Based on these observations, we could establish a relationship between PRC2 and MTF2 in F9 cells. The proposed model is shown in Figure 6. During differentiation, PRC2 and H3K27me3 are displaced, resulting in the activation of Hox genes and accumulation of H3K4me3. In undifferentiated cells, PRC2 can maintain H3K27me3 at Hox cluster genes. However, displacement of PRC2 may trigger MTF2 to accumulate H3K27me3 at target sites. Simultaneous down-regulation of Mtf2 and Suz12 releases the enrichment of H3K27me3 and provides a permissive environment for the introduction of H3K4me3 to activate Hox genes expression. Collectively, MTF2 associated with PRC2 might secure the repressive function of PRC2 in undifferentiated cells. But for some reason, the impairment of PRC2 reverses the chromatin state into activated form by introducing H3K4me3 at target sites. Our finding could be pertinent to identify the mechanism underlying the unusual hyper- or hypo-activity of transcription factors controlled by PRC in chromatin context.

Proposed model for the regulatory role of PRC2 in undifferentiated and differentiated F9 cells.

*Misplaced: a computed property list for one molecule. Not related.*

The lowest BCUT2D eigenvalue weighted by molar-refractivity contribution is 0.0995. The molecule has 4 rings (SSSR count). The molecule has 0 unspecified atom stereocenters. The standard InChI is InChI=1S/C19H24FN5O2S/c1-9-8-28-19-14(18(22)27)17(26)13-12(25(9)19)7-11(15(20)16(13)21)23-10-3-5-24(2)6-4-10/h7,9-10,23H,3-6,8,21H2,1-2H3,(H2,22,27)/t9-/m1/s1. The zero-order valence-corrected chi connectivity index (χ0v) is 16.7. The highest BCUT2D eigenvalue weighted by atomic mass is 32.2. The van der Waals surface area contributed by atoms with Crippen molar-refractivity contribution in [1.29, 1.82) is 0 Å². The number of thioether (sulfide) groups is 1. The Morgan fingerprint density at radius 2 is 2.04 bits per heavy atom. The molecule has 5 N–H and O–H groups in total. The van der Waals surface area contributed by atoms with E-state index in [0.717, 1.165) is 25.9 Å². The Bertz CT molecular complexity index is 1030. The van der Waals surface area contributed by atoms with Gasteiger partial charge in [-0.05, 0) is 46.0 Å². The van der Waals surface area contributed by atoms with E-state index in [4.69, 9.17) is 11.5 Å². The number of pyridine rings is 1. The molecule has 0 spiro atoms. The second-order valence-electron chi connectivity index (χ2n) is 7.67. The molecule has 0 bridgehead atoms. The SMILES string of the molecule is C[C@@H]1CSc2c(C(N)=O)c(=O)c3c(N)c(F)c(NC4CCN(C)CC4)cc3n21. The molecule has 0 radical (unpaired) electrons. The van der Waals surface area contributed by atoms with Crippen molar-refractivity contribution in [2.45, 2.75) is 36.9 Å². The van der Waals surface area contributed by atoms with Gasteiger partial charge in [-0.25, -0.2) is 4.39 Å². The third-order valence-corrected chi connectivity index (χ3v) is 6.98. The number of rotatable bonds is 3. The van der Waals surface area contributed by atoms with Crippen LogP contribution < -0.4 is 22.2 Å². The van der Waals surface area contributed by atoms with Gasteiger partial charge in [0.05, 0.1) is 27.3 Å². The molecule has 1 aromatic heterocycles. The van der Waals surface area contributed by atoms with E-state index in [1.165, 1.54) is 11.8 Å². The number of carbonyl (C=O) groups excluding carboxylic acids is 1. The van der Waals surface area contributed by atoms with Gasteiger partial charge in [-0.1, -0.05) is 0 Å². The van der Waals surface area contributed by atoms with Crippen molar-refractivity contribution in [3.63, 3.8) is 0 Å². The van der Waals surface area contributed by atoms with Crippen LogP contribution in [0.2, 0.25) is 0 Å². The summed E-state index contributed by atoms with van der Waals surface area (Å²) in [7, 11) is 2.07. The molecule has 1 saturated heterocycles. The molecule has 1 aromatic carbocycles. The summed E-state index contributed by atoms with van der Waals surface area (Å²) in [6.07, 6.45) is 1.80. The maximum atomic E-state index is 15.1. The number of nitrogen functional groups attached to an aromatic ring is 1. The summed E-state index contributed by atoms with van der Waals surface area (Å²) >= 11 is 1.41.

Figure 6: Proposed model for the regulatory role of PRC2 in undifferentiated and differentiated F9 cells. Differentiation of F9 cells with RA displaces PRC2 as well as H3K27me3. It induces the transcription of Hox genes and the accumulation of H3K4me3. Conversely, the reduction of PRC2 components induces the accumulation of H3K27me3 without transcriptional induction of Hox genes. MTF2 is partially stable in the absence of SUZ12. Additional reduction of the remaining MTF2 brings back H3K27me3 with transcriptional induction of Hox genes and enrichment of H3K4me3.

MATERIALS AND METHODS

Cell culture

Mouse F9 teratocarcinoma cells were obtained from American Type Culture Collection (ATCC CRL-1720, USA) and grown using standard tissue culture protocol. Cells were cultured on 0.1% gelatin (Sigma, USA) in Dulbecco’s Modified Eagles Medium (WelGENE Inc, Korea) supplemented with 10% FBS (Fetal Bovine Serum; WelGENE Inc, Korea) and 100 μg/ml of penicillin-streptomycin (WelGENE Inc, Korea) at 37° C with 5% CO2 atmosphere. For differentiation, cells were treated with 1 μM retinoic acid (RA, Sigma, USA) for 72 h. Untreated cells were regarded as D0. For gene knockdown experiments, shRNA viral particles containing media were added to F9 cells and incubated at 37° C with 5% CO2 atmosphere for 48 h.

Plasmids construction and generation of transgenic cells